Some residents will recall the School Infrastructure and Local Option Tax, SILO, which passed in Polk County in 1999. The measure raised the local sales tax by a penny, in order to provide funds for “construction, reconstruction, repair, purchasing, or remodeling of schoolhouses, stadiums, gymnasiums, field houses, or bus garages.” Even with the influx of funds, however, school boards still needed to close buildings and that angered many area residents. SILO also had organized groups pushing for its passage.

Despite heavy spending by proponents of the measure, it failed in Polk County by 43 votes in March 1999. Organizers got it back on the ballot in November, at which time it passed by more than a 10-point margin. Memories of SILO “are going to have an effect on people’s minds — it goes right to the heart of trusting government,” Riese says.

The association, which will decide on June 20 whether to endorse or campaign against the measure, has heard positive and negative opinions from its members. “It does open up a new revenue stream,” he says. “It will free up property taxes.”

However, the tax will have the most impact on the poorest area residents. “The tax is one that effects the lower economic strata more than the upper economic strata,” because 1-cent represents a greater portion of income for some one with a lower salary. Income taxes are considered “more fair” than sales taxes because they take more money from higher income earners, he says. The new tax could change the way local communities raise money to pay for large projects.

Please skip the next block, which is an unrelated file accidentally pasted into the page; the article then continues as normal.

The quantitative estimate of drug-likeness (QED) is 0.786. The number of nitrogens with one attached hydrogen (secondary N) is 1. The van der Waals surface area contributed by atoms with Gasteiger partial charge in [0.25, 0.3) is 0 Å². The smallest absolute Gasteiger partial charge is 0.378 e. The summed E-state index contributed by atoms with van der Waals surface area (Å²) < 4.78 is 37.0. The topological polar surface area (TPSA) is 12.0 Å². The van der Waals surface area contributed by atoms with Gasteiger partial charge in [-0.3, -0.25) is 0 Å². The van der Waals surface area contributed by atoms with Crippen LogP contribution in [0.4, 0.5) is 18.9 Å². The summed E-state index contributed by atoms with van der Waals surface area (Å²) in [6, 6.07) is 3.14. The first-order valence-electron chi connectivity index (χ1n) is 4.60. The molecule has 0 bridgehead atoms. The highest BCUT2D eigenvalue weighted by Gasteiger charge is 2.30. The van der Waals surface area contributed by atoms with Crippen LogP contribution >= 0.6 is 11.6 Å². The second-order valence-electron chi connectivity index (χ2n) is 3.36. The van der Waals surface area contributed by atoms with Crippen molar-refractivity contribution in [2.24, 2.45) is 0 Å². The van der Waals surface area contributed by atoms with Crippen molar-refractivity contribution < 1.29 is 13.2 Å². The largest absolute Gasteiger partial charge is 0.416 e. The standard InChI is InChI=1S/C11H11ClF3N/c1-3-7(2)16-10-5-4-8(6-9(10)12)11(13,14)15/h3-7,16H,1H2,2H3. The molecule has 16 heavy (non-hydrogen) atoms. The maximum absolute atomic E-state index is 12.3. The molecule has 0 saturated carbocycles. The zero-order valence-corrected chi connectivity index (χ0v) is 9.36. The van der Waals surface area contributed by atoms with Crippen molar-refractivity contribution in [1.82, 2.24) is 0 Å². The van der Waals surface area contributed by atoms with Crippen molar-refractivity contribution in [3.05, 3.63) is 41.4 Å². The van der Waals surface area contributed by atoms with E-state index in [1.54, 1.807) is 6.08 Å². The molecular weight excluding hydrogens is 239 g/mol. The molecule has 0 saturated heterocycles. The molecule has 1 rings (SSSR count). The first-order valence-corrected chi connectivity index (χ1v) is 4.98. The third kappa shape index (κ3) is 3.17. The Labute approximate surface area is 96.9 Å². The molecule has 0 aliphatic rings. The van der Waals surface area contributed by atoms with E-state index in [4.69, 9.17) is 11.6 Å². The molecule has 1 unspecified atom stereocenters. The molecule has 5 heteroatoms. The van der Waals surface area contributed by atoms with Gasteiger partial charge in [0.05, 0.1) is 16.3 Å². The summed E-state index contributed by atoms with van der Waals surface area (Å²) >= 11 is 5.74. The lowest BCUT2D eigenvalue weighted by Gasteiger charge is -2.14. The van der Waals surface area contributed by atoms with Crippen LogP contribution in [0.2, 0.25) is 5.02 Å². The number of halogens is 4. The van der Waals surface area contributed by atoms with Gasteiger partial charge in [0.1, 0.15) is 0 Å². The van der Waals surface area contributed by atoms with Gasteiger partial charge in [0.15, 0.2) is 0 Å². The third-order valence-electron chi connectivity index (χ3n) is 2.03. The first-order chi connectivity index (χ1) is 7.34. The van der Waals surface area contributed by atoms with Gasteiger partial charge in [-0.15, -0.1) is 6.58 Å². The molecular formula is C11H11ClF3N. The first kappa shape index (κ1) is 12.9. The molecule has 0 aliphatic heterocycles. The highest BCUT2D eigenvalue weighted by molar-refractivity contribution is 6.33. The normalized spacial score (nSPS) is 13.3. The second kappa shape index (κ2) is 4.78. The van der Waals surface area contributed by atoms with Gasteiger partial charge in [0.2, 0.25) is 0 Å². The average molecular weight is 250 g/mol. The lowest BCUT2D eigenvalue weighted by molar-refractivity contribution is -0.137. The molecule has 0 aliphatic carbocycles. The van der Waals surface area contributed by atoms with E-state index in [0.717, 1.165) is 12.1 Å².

“It could be a success and could develop a new model for communities throughout Iowa and the United States, but we won’t know until it’s passed and we see the effects,” Riese says. CV

Destiny data

Vote: July 10. A simple majority of 50 percent plus is needed for its approval.

Spending details: “Yes to Destiny,” proponents of the proposed 1-cent sales tax increase, say it’s time for Polk, Warren and Dallas counties to start working together because the economic success and the quality of life for our region depends on it. Forty-three of the counties’ 48 city governments have approved the Project Destiny 28E Agreement for the regional application of local option sales taxes and creating a tri-county regional authority to disperse as much as $75 million each year in new revenue generated by the penny sales tax. During its 10-year tenure Project Destiny is expected to generate more than $750 million. The plan requires that one-third of each penny be used as follows:

• One-third (33 percent), or $24.75 million, for mandated dollar-for-dollar property tax reduction.
• One-third (33 percent), or $24.75 million, for additional property tax relief, debt reduction, essential services and/or capital improvements as set forth in community plans as determined by each participating government.
• One-third (34 percent), or $25.5 million, to improve regional attractions including recreational trails ($6.37 million), quality of life facilities ($7.65 million), scientific, arts cultural and historical preservation groups ($6.37 million) and regional equalization and transition ($5.1 million in payments to governments for tax-exempt properties — i.e. churches, government offices and other tax exempt properties — for the first four years of the tax plan).

Winners: Residential property owners in participating cities would see tax reductions over the next 10 years if Project Destiny were approved. Des Moines property owners could see more than $100 million in tax relief. Commercial property owners — including large companies like Wells Fargo, Allied Insurance, Meredith Corp. and Knapp Properties [they’ve helped contribute $307,500 to the “Yes to Destiny” campaign] would also benefit from reduced taxes. Bicyclists, as well as arts, sports and history fans would also benefit, as money would be used to improve facilities or help build new ones. Cities and county elected leaders would have cash to spend on additional tax relief, debt reduction, essential services and capital improvements. The Greater Des Moines Partnership, which has long clamored for “regionalism” — funding from Des Moines’ suburbs and neighboring towns to help pay for upkeep and taxes to Des Moines attractions as well as offset lost revenues as a result of Des Moines’ outdated tax code.